On the Right: One day after the Washington Post Editorial Board released their reaction above, the Wall Street Journal Editorial Board followed suit. In the article titled, “The Fires of Kenosha,” the WSJ Ed Board begins by saying, “The facts surrounding the shooting Sunday of 29-year-old Jacob Blake aren’t clear, but they are troubling.” With that said, “The Wisconsin Department of Justice is investigating, officers at the scene have been placed on administrative leave, and the local prosecutor will decide whether to press charges. This is the right way to proceed.” The WSJ Ed Board points out that “Rioters say they want justice for Mr. Blake, but instead of waiting on the judicial system they laid siege to the Kenosha County Courthouse, used fireworks as weapons, and attacked police. The Kenosha News reports that arsonists have damaged or destroyed some 30 buildings. As riots continued on Tuesday, gunshots killed two men and injured a third. A 17-year-old has been arrested. This is what happens when people think they have a license to commit violence.” Continuing, the WSJ notes that “Kenosha Mayor John Antaramian said: ‘There is a process to investigate the shooting. We have to allow that process to take place. The destruction of our city does nothing to assist with the investigation.’ The contrast with the indulgence of violence by mayors and governors in Portland and Seattle is laudable. But the wisest counsel has come from Mr. Blake’s mother, Julia Jackson. She said her son would be ‘very unpleased’ by the ‘violence and the destruction’ in Kenosha, which ‘doesn’t reflect my son or my family.’ She said she has already forgiven those who wounded her son and that she is praying for police and people of color alike. She urged Americans to unite and ‘begin to pray for healing for our nation.'” What’s interesting is that “The Kenosha, Wisconsin riots could prove to be a significant event in the lead up to the  2020 presidential election,” Evita Duffy writes for the Federalist. “Wisconsin is a key swing state and President Donald Trump has been struggling with his appeal to suburban women, a once reliable vote for Republicans in Wisconsin. The events in Kenosha, however, may sway people who are turned off by Trump’s style, but never expected safety, law, and order to be a top issues in this election. Rioting and violence in Minnesota following the killing of George Floyd has resulted in a tightening of poll numbers in the state that once favored Democrats. The latest poll shows Trump in a dead heat with Biden [and now] Biden, has begun airing ads in Minnesota, a sign that Democrats recognize they are vulnerable.” In conclusion, Duffy says, “Democrats have tied themselves politically to the Marxist Black Lives Matter organization and Joe Biden has refused to explicitly denounce Antifa or BLM. This may prove to be a politically untenable position as the destructive riots erode support from key demographics such as suburban moms and black inner city voters living in many of the areas most devastated by riots and lack of police protection.”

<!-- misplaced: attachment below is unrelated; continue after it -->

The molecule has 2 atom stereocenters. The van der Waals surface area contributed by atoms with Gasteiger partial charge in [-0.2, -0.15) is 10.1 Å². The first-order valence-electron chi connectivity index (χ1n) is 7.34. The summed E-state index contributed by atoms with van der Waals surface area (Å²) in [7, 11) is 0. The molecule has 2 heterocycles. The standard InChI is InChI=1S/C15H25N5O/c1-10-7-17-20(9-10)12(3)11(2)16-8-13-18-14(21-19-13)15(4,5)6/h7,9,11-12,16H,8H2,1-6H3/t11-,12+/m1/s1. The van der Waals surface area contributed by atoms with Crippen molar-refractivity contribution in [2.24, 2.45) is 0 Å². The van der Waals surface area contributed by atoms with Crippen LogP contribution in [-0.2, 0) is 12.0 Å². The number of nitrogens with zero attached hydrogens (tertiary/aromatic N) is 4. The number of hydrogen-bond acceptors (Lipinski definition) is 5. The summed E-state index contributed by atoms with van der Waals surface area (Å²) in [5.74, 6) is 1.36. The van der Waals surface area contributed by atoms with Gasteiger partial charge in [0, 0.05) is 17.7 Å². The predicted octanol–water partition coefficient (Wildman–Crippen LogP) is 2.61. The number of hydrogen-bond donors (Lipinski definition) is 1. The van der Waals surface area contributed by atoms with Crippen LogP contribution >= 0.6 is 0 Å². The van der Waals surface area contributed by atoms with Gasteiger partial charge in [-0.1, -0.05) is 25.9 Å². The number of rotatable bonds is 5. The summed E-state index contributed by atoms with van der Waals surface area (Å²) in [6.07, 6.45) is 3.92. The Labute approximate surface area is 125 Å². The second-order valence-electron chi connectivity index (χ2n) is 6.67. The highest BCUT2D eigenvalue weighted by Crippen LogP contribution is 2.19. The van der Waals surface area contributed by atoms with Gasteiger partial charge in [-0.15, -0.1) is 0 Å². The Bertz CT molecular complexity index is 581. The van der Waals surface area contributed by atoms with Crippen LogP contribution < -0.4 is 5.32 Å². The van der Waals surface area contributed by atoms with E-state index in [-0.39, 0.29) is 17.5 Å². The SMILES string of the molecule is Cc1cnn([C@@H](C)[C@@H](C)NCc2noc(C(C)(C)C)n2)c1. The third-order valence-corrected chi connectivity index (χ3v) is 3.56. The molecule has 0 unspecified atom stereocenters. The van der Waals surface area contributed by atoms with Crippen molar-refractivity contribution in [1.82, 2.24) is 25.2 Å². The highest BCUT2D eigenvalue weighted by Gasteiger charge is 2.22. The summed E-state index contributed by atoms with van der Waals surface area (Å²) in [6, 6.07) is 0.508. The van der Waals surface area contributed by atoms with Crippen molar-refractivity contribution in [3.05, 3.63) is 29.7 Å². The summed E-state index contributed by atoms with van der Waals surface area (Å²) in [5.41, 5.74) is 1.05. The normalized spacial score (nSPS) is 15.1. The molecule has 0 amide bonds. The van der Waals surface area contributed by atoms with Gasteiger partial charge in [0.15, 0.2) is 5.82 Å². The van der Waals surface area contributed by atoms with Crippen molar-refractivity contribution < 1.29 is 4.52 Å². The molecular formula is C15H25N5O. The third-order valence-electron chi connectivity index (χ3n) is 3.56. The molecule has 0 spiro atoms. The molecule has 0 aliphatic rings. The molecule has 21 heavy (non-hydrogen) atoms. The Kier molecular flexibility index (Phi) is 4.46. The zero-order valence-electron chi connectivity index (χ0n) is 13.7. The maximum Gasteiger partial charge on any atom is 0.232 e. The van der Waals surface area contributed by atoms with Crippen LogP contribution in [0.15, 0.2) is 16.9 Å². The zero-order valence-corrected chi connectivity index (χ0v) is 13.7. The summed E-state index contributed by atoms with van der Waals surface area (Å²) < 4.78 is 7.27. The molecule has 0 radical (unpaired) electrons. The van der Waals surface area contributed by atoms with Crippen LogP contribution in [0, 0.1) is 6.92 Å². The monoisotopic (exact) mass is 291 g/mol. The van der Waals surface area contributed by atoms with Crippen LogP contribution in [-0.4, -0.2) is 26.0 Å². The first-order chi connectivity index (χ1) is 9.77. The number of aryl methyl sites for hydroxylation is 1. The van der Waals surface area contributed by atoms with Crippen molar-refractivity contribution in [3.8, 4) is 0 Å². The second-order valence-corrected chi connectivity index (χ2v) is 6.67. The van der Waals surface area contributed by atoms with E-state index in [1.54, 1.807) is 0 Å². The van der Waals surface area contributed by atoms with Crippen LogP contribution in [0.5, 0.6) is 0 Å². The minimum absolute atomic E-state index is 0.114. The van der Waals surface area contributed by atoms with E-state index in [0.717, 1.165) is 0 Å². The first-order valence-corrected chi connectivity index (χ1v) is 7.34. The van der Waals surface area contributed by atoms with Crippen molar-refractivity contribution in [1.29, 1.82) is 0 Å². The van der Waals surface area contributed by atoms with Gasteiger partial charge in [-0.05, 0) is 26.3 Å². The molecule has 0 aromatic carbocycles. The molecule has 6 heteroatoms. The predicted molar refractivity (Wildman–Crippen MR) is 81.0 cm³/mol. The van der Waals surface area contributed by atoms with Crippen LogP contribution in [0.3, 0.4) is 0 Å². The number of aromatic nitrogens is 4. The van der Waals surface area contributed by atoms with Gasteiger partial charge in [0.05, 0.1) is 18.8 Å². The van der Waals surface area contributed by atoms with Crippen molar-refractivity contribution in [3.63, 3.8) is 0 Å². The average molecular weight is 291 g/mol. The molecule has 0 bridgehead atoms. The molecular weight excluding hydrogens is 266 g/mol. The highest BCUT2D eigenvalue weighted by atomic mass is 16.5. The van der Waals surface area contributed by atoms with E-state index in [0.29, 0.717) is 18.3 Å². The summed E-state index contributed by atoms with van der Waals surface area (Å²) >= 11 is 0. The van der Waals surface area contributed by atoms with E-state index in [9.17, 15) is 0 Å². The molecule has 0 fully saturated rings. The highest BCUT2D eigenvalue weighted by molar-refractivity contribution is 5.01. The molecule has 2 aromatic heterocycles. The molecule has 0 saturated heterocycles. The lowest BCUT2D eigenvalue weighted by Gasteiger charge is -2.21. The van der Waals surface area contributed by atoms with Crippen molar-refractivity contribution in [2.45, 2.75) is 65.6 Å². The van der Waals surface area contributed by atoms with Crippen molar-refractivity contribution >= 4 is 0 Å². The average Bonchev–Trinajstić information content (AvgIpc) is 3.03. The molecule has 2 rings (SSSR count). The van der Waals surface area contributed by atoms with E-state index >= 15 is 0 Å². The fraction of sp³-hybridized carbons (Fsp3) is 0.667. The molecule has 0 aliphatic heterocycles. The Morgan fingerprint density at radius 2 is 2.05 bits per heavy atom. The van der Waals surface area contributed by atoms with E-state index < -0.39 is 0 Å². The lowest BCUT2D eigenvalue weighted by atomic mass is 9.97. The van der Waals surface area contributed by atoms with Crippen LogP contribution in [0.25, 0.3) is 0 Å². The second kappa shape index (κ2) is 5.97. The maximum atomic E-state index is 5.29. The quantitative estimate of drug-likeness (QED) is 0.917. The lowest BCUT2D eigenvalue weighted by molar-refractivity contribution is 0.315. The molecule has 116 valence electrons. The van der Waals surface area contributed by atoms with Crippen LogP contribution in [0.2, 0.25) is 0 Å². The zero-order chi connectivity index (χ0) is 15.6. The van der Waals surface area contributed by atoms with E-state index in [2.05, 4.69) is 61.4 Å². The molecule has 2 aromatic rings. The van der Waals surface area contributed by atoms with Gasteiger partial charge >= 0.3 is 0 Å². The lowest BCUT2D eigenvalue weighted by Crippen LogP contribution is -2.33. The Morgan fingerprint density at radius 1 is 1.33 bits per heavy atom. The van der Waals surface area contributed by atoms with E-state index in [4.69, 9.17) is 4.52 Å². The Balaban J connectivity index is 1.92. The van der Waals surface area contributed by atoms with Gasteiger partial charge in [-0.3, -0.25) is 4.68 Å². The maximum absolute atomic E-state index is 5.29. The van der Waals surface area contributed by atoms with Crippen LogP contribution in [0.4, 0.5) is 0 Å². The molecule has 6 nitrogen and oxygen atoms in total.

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: One of the toughest aspects of this story is pinning down exactly what happened during the initial altercation. To the point we made above in our introduction paragraph, the Kenosha police report wasn’t released until this past Friday. The statement from Brendan Matthews, attorney for the Kenosha Professional Police Association, says “officers were dispatched there because of a complaint that Blake was attempting to steal the caller’s keys and vehicle.” Matthews said officers were aware that Blake had an open warrant for felony sexual assault before they arrived [and that] Blake was armed with a knife, but officers did not initially see it.” Continuing, “Matthews said officers made multiple requests to Blake to drop the knife, but he was uncooperative. He said officers used a Taser on Blake, but it did not incapacitate him.” Matthews outlined how “Blake forcefully fought with the officers, including putting one of the officers in a headlock. A second stun from a Taser also did not stop him, he said.” Ultimately, “Based on the inability to gain compliance and control after using verbal, physical and less-lethal means, the officers drew their firearms,” Matthews said. “Mr. Blake continued to ignore the officers’ commands, even with the threat of lethal force now present.” Now, this version of the events is being disputed, especially since Kenosha police were not wearing body cameras. Body cameras for the roughly 200 police officers serving Kenosha, Wis., have been endorsed since 2017, but shortfalls in the city budget have contributed to a delay in their acquisition, a city official said. As for an official state investigation, “Wisconsin Attorney General Josh Kaul, who leads the state Justice Department, said in a statement Friday evening that the agency is trying to conduct an impartial investigation and can neither confirm nor deny the union’s version of events,” according to the Associated Press. Ben Crump, an attorney for Blake’s family said earlier this week that Blake was only trying to break up a domestic dispute and did nothing to provoke police, adding that witnesses didn’t see him with a knife. Crump has called for the arrest of the officer who shot Blake and for the two other officers involved in the shooting to be fired. The Sunday shooting of Blake, a Black man, put the nation’s spotlight on Wisconsin and triggered a series of protests and violence, including the killing of two people by an armed civilian on Tuesday. Blake is paralyzed from the shooting, his family said, and recovering in a Milwaukee hospital.